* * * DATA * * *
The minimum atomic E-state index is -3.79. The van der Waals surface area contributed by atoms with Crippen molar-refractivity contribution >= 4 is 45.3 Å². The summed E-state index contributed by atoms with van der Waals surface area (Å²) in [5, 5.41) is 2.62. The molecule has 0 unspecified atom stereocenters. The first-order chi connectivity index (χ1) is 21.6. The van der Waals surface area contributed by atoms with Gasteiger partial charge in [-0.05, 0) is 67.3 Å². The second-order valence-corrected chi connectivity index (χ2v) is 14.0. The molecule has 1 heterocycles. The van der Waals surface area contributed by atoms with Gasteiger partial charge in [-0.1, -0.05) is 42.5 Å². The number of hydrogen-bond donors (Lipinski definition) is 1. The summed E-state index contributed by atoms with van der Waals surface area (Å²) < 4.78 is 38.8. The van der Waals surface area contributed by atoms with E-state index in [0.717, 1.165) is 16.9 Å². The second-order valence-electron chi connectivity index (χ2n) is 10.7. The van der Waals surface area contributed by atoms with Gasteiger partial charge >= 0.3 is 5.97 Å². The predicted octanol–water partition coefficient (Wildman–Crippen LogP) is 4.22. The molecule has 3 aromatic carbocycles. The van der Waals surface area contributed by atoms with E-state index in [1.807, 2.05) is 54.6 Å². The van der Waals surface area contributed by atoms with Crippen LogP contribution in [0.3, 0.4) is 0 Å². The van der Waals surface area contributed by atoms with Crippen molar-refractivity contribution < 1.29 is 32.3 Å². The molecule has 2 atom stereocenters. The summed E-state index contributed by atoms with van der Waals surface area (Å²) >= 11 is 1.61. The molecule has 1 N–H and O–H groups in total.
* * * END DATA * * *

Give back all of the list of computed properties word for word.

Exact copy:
The minimum atomic E-state index is -3.79. The van der Waals surface area contributed by atoms with Crippen molar-refractivity contribution >= 4 is 45.3 Å². The summed E-state index contributed by atoms with van der Waals surface area (Å²) in [5, 5.41) is 2.62. The molecule has 0 unspecified atom stereocenters. The first-order chi connectivity index (χ1) is 21.6. The van der Waals surface area contributed by atoms with Gasteiger partial charge in [-0.05, 0) is 67.3 Å². The second-order valence-corrected chi connectivity index (χ2v) is 14.0. The molecule has 1 heterocycles. The van der Waals surface area contributed by atoms with Gasteiger partial charge in [-0.1, -0.05) is 42.5 Å². The number of hydrogen-bond donors (Lipinski definition) is 1. The summed E-state index contributed by atoms with van der Waals surface area (Å²) < 4.78 is 38.8. The van der Waals surface area contributed by atoms with E-state index in [0.717, 1.165) is 16.9 Å². The second-order valence-electron chi connectivity index (χ2n) is 10.7. The van der Waals surface area contributed by atoms with Gasteiger partial charge >= 0.3 is 5.97 Å². The predicted octanol–water partition coefficient (Wildman–Crippen LogP) is 4.22. The molecule has 3 aromatic carbocycles. The van der Waals surface area contributed by atoms with E-state index in [1.807, 2.05) is 54.6 Å². The van der Waals surface area contributed by atoms with Crippen LogP contribution in [0.3, 0.4) is 0 Å². The van der Waals surface area contributed by atoms with Crippen molar-refractivity contribution < 1.29 is 32.3 Å². The molecule has 2 atom stereocenters. The summed E-state index contributed by atoms with van der Waals surface area (Å²) >= 11 is 1.61. The molecule has 1 N–H and O–H groups in total.